Deserts to Grasslands to Forest

The famous TED Talk by Alan Savoy about changing deserts to grasslands was first on my YouTube watchlist today. This was after I read this wonderful blog post by Sacred Sueños, a darme un the Andes where the forest was burnt down in 1999 to bring in cattle… And afterwards was used for corn and other crops, until the land was unusable anymore and it came into their hands.

The message is this:

After we have brought grazing animals to the land, whether it be desert land that is unusable, or grasslands, if we want it to become forest again or even crop land, we need another step.

We have to give it chance for succession if we want it to be productive again. We need to allow it to feed and for the soil to grow with mulches and leaves from trees and bushes, for the microbes and organisms to live within it.

It really makes sense. There is a wonderful video about a professor from the US going back to his native land in Africa, where the people were struggling to eat from the land, and creating a new biome with water and forest through agroforestry.

The traditional way of agriculture isn’t working for us. It will be our undoing, as it has been for so many cultures before ours. This is the power of history: let us learn from it and not make the same mistakes.

Rainforest Burning Investors

Here is a report by Amazon Watch of beneficiaries to the burning of the Amazon Jungle. Yes, folks, it’s happening again.

As a CNN article stated yesterday, Bolsonaro called it lies, but “evidence shows differently.” There is illegal logging and slavery happening. China is the biggest buyer of products from the Amazon… but who buys the end products? The report gives advice for governments on how to deal with the issue, and long lists of companies that are investing in the carnage. Some of ways we can combat it:

1. To write to the companies with which we are investing and express our dismay at their irresponsibility… and if at all possible boycott them if they don’t respond.
2. To reuse and recycle, not buy new furniture.
3. To invest with green investors and companies that are trying to go green.
4. To donate to NGOs like this one, so that we can get more quality information and someone is out there working to stop what is happening.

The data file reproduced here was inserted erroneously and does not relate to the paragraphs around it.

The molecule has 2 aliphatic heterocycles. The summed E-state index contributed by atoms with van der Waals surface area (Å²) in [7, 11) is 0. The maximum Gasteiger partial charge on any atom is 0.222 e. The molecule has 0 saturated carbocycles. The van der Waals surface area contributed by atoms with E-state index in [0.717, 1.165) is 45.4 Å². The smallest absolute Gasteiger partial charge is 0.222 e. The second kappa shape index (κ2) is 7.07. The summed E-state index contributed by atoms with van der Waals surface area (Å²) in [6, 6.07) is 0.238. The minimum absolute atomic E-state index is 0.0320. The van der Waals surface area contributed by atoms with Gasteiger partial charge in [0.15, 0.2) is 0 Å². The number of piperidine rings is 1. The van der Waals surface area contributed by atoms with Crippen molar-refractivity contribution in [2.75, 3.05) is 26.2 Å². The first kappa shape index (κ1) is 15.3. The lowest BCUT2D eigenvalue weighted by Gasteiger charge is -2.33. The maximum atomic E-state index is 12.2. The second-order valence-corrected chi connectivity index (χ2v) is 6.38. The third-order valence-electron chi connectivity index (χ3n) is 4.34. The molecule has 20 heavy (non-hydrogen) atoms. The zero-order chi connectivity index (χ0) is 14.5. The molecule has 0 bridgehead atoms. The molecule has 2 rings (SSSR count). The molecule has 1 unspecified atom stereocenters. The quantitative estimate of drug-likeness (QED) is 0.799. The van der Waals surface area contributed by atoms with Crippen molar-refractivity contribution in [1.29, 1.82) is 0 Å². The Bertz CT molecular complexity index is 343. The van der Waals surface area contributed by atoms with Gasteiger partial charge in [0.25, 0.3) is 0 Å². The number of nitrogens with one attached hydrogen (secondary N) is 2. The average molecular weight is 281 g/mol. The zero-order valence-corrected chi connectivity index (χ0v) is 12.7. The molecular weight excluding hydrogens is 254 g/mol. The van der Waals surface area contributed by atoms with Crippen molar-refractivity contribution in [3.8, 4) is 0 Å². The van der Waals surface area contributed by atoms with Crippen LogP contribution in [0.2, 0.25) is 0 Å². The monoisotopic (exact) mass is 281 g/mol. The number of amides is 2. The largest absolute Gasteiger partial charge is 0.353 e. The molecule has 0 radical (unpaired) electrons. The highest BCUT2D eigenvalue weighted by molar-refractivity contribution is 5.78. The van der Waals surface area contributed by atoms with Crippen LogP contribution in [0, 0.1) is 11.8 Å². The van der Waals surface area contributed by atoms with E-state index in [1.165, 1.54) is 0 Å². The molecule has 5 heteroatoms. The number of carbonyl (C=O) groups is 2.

The Amazon Rainforest provides us with many things that we need — Alive. Not in our kitchens or living rooms.

Click to access 2019-complicity-in-destruction-2.pdf

https://www.cnn.com/2020/08/19/americas/brazil-amazon-fires-bolsonaro-intl/index.html

Finnish Ed & Humanizing Math

https://medium.com/@sunilsingh_42118/you-really-want-to-rehumanize-math-education-build-a-new-ship-8aa6fe6b43d0

Had this hopeful future been the case when I was in school, I might have become a physicist.

But because my ability in math was based on time, not actual ability, I was even derided by the teacher in my precalculus class.

That being said, the Fractal of Life, in all its complexity and confusion has led me here, and actually anywhere is really okay. It is the journey, and feeling it, that matters.

At some point maybe the world education system will realize that there is a reason Finland’s education system (wherein children are not given homework and are allowed freedom after only three hours of school) has been top-rated worldwide. Maybe they will see that rather than trying to control and test what has been literally crammed into delicate grey matter, it is ultimately better to allow our infinitely more-intelligent-than-us yet extremely naive children to explore their world. After all it is theirs, and they will all tell you their concerns for the future, which are very real… Actually, there may be a correlation with the education system and the fact that Finland is also famous for its social support and peace in its society. It is consistently rated one of the top happiest countries on Earth according to the Happiness Index.

But it may take destroying all we have for reasons included in the Seven Deadly Sins (there is a reason they are called that), before we change our idiotic ways from control and fear of the unknown, to trusting and allowing guided growth. In that healthy future, people might choose very different careers. They might choose happiness instead of money, an in doing so really be alright financially.

In fact, people would be much happier because they would have been training since a young age to follow their interests instead of what they are force-fed to think is what they have to do. In this, the overall quality of everything, from furniture to management would improve, because only those who thought that they were good at something would pursue it, and they would know it from their elementary education. 

I was once told by Dr. Fujii, the Japanese traditional garden specialist, that the reason Japanese garden trees have changed so much is this. In ancient Japan, the trees were pruned for the way they wanted to grow. This style of pruning can still be seen in Kyoto, and the most beautiful example I have ever seen is the tiny private garden in the imperial palace there.

Now they are pruned to force them into what is considered the proper form, or what is most convenient for the space. They are caricatures of what they could be, and the gardens suffer for it visually.

The trees, like the children, are being stunted, forced to fit into a mold, and not allowed to become the greatest they could be.